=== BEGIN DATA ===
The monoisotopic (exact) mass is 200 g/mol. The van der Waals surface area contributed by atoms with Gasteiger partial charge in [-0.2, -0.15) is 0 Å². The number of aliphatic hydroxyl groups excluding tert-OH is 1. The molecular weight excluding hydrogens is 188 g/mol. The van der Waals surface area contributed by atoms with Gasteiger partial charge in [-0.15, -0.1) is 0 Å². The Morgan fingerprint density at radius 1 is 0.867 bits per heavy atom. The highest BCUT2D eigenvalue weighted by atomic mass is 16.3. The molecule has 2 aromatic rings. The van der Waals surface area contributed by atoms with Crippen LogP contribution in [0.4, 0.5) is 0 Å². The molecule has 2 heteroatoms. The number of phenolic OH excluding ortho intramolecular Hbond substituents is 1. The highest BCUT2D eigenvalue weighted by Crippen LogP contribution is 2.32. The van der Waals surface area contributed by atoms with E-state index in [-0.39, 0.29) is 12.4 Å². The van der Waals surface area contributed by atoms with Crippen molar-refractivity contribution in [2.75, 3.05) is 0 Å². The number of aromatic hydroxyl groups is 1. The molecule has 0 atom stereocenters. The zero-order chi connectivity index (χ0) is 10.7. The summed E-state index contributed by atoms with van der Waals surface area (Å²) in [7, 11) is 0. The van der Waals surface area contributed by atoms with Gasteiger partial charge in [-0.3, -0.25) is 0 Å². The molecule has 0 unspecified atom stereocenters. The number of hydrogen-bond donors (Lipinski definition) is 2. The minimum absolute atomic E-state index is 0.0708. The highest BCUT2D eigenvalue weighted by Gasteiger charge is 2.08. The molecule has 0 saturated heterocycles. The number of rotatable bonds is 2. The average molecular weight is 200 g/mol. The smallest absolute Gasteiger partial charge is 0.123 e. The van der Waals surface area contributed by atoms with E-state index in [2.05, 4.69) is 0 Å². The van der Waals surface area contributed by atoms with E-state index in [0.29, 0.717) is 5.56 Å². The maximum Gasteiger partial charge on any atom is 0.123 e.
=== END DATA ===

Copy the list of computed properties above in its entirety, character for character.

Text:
The monoisotopic (exact) mass is 200 g/mol. The van der Waals surface area contributed by atoms with Gasteiger partial charge in [-0.2, -0.15) is 0 Å². The number of aliphatic hydroxyl groups excluding tert-OH is 1. The molecular weight excluding hydrogens is 188 g/mol. The van der Waals surface area contributed by atoms with Gasteiger partial charge in [-0.15, -0.1) is 0 Å². The Morgan fingerprint density at radius 1 is 0.867 bits per heavy atom. The highest BCUT2D eigenvalue weighted by atomic mass is 16.3. The molecule has 2 aromatic rings. The van der Waals surface area contributed by atoms with Crippen LogP contribution in [0.4, 0.5) is 0 Å². The molecule has 2 heteroatoms. The number of phenolic OH excluding ortho intramolecular Hbond substituents is 1. The highest BCUT2D eigenvalue weighted by Crippen LogP contribution is 2.32. The van der Waals surface area contributed by atoms with E-state index in [-0.39, 0.29) is 12.4 Å². The van der Waals surface area contributed by atoms with Crippen molar-refractivity contribution in [2.75, 3.05) is 0 Å². The number of aromatic hydroxyl groups is 1. The molecule has 0 atom stereocenters. The zero-order chi connectivity index (χ0) is 10.7. The summed E-state index contributed by atoms with van der Waals surface area (Å²) in [7, 11) is 0. The van der Waals surface area contributed by atoms with Gasteiger partial charge in [-0.3, -0.25) is 0 Å². The molecule has 0 unspecified atom stereocenters. The number of hydrogen-bond donors (Lipinski definition) is 2. The minimum absolute atomic E-state index is 0.0708. The highest BCUT2D eigenvalue weighted by Gasteiger charge is 2.08. The molecule has 0 saturated heterocycles. The number of rotatable bonds is 2. The average molecular weight is 200 g/mol. The smallest absolute Gasteiger partial charge is 0.123 e. The van der Waals surface area contributed by atoms with E-state index in [2.05, 4.69) is 0 Å². The van der Waals surface area contributed by atoms with E-state index in [0.29, 0.717) is 5.56 Å². The maximum Gasteiger partial charge on any atom is 0.123 e.